I recently had the privilege of seeing George Lillo’s The London Merchant performed in New York at the Storm Theatre/Blackfriars Repertory. The entire short run has sold out: good news for the theatre but bad news for everyone else (unless you have tickets for next weekend). The production demonstrated the extraordinary stageworthiness of this play. I hope to put up a few posts on the different character portrayals to suggest how much depth this company discovered in a play routinely dismissed as either morally simplistic or ideologically overburdened. I will begin with Thorowgood, and the recognition of how much of the interpretation of this play depends on the way he is played.
In this production, Thorowgood is not a looming tower of strength, but a rather weak and ineffectual; he represents himself as knowing, but turns out to be somewhat baffled by the passions of the young . Remember, he has no idea that his daughter loves his apprentice, even though she comes close to revealing this when she refuses the attentions of the men who court her. In this production he walks with a cane; he is literally and perhaps metaphorically “lame.” An early scene gives him a crucial opportunity to save George. George begs his master to hear his confession of the night of passion with Millwood, but Thorowgood refuses to listen. We can’t really tell why. Is Thorowgood uncomfortable hearing about George’s sexuality? He seems like he is trying to be generous and forgiving, but there is an undertone in his refusal that suggests something else. It need not be sinister; he might simply be oblivious. As George’s sins accumulate, we realize that had Thorowgood allowed George to confess at this early stage, then George might have discussed with him Millwood’s subsequent claim to distress. Thorowgood probably would have seen through her manipulation and thus prevented the entire tragedy which depends, after all, on George’s isolation. Millwood is able to lead to George further and further astray because George becomes so ashamed of his own desires that he won’t share his predicament. Unlike Thorowgood, Trueman begs to hear about his friend’s source of misery, but the damage has already been done. The only authority figure in the play has essentially rejected his plea for counsel.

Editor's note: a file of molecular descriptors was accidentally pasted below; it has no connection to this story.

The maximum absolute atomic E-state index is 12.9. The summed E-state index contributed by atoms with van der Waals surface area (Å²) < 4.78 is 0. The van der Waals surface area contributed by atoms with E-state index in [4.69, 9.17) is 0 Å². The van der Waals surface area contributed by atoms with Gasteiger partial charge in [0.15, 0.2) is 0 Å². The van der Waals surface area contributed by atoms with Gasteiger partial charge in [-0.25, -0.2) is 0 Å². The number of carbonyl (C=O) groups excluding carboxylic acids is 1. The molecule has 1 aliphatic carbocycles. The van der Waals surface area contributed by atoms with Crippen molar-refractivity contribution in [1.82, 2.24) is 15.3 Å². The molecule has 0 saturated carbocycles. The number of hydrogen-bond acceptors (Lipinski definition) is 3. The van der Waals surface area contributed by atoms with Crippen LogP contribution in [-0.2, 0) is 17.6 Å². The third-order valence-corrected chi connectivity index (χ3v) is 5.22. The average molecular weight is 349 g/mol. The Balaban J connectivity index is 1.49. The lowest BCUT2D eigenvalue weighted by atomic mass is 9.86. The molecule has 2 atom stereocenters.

This reading of The London Merchant is consistent with some other moral texts of the period. Richardson, for example, makes clear in Clarissa that her tragedy could have been prevented by a more forgiving father. Young people get in deep trouble in these texts when figures of authority abandon them, or simply prove weak.
Thorowgood’s weakness becomes further apparent in his confrontation with Millwood. Disarmed of her pistol and thrown to the ground by Trueman, Millwood delivers her damning speech against men on her knees. Yet, with these two men towering over her, she nevertheless astonishes and humiliates them. When she refutes Thorowgood’s milquetoast speculation that she must have known only bad men by reporting how she has served the full gamut, he looks sheepish. Maybe even guilty. He admires her wit. When reading the play, “wit” always came across to me as devious cleverness. But in this production, it seems to mean “brilliance”; or more specifically, Hobbesian rigor.
By the time we get to Thorowgood’s directive to “See there the bitter fruits of passion’s detested reign” as George lies in the dungeon, we know what the merchant does not: that passion cannot entirely explain the horrific chain of events that lead George to this dismal scene. George, like Millwood, has fallen victim to institutional as well as personal failures.
This is not to say that it was a “pro-Millwood” production. That would be inaccurate. The Blackfriars Repertory Theatre, according to the program, was “the first professional religious theatre ever tried in New York City.” In spite of– or perhaps because of– connections to Catholic institutions, this production took a play that appears to be about moral certainly and revealed it to be, in fact, nothing of the kind.